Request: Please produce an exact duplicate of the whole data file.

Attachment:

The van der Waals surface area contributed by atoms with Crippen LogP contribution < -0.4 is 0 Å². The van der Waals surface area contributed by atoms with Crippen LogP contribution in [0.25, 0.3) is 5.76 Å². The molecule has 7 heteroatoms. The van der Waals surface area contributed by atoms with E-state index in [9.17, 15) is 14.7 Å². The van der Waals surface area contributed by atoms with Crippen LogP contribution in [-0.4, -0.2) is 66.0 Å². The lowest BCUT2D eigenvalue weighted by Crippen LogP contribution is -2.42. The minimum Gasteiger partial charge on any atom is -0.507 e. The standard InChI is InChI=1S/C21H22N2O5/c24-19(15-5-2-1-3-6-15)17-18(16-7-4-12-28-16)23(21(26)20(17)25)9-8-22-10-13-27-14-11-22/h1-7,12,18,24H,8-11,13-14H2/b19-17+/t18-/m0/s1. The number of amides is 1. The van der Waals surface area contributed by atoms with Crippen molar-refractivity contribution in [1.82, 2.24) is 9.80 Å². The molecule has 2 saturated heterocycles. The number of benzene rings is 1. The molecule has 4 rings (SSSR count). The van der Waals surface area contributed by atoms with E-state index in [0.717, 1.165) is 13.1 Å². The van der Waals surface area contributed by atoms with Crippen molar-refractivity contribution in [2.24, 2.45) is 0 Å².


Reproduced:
The van der Waals surface area contributed by atoms with Crippen LogP contribution < -0.4 is 0 Å². The van der Waals surface area contributed by atoms with Crippen LogP contribution in [0.25, 0.3) is 5.76 Å². The molecule has 7 heteroatoms. The van der Waals surface area contributed by atoms with E-state index in [9.17, 15) is 14.7 Å². The van der Waals surface area contributed by atoms with Crippen LogP contribution in [-0.4, -0.2) is 66.0 Å². The lowest BCUT2D eigenvalue weighted by Crippen LogP contribution is -2.42. The minimum Gasteiger partial charge on any atom is -0.507 e. The standard InChI is InChI=1S/C21H22N2O5/c24-19(15-5-2-1-3-6-15)17-18(16-7-4-12-28-16)23(21(26)20(17)25)9-8-22-10-13-27-14-11-22/h1-7,12,18,24H,8-11,13-14H2/b19-17+/t18-/m0/s1. The number of amides is 1. The van der Waals surface area contributed by atoms with Crippen molar-refractivity contribution in [1.82, 2.24) is 9.80 Å². The molecule has 2 saturated heterocycles. The number of benzene rings is 1. The molecule has 4 rings (SSSR count). The van der Waals surface area contributed by atoms with E-state index in [0.717, 1.165) is 13.1 Å². The van der Waals surface area contributed by atoms with Crippen molar-refractivity contribution in [2.24, 2.45) is 0 Å².